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Growers’ network to enhance biodiversity in greenhouses

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Greenhouse growers working on biodiversity

In greenhouse crops such as tomato, sweet pepper, eggplant and cucumber, many pests can be managed through biological control. However, chemical pesticides are still commonly used, particularly in sweet pepper. Organic (SKAL certified) growers do not use these chemicals, and depend entirely on biological control. Their main challenge is to control aphids. These can cause much damage, leading to lower yields and reduced product quality (‘sticky fruits’). The growers’ network Biodiversity in Greenhouses has been launched to address this problem. 

Flowers as a food source for beneficial insects

Flowering plants within and around the greenhouse attract natural enemies such as parasitic wasps, hoverflies and lacewings. These insects go through various life stages. The larvae feed on aphids, but the adults primarily feed on nectar and pollen. The more nectar and pollen available, the longer the adult insects live and the more offspring they produce. Therefore, flowering plants support the biological control of aphids. 

Monitoring

In spring 2013 organic growers sowed flowers in and around their greenhouses. Various kinds of flowers are being tested, in separate containers or grown among the crop. Flowers attract beneficial insects, but which species exactly, and what is their effect on aphids? As part of the growers’ network, the Louis Bolk Institute is monitoring this. The growers regularly count the number and species of aphids to monitor pest development. In addition we are monitoring the number and species of natural enemies active within the crop. The results will be compared to monitoring data of the Blooming Farms project and other current studies. This way we will gain more insight into ecological interactions within and around the greenhouse. The ultimate objective is to control aphids in sweet pepper with natural enemies.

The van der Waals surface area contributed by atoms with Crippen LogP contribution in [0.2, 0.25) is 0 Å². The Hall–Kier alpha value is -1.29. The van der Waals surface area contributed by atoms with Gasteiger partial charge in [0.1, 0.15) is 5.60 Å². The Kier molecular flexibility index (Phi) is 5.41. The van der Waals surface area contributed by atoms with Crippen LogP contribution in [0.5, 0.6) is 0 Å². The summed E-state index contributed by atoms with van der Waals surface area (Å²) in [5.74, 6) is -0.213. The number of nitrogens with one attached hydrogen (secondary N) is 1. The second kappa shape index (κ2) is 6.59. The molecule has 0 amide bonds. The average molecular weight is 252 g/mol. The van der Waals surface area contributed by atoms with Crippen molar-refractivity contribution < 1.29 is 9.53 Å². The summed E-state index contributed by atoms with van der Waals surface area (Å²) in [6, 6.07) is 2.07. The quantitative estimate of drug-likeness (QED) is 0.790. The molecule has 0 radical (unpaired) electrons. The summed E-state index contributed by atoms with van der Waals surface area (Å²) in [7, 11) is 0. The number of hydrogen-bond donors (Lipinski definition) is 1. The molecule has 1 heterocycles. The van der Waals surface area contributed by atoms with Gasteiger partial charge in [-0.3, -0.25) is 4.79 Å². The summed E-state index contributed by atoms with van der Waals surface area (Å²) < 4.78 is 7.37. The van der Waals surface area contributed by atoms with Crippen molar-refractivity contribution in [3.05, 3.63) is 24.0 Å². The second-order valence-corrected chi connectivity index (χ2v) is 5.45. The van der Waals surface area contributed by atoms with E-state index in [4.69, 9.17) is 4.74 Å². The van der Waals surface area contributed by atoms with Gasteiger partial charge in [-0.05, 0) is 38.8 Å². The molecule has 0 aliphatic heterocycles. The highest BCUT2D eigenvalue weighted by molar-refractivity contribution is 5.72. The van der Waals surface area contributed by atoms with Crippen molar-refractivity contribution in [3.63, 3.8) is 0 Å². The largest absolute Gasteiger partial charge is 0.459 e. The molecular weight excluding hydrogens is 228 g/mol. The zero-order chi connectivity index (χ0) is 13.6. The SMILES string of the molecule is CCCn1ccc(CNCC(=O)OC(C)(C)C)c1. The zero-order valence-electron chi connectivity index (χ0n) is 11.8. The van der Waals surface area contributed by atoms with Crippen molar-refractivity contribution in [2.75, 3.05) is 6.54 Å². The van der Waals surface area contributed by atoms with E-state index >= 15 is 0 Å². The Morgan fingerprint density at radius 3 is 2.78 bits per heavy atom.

Wanted: greenhouse growers interested in biodiversity

Advisers from the Louis Bolk Institute are collecting and interpreting the ecological data, and are sharing their insights with growers. Are you a greenhouse grower interested in biodiversity? And would you like to enrich your greenhouse environment with flowering plants that attract natural enemies of aphids? Then please contact Leen Janmaat of the Louis Bolk Institute.

The growers’ network Biodiversity in Greenhouses is funded by the Dutch Ministry of Economic Affairs and the European Agricultural Fund for Rural Development: “Europe investing in rural areas”.

Project leader

Leen Janmaat

Advisor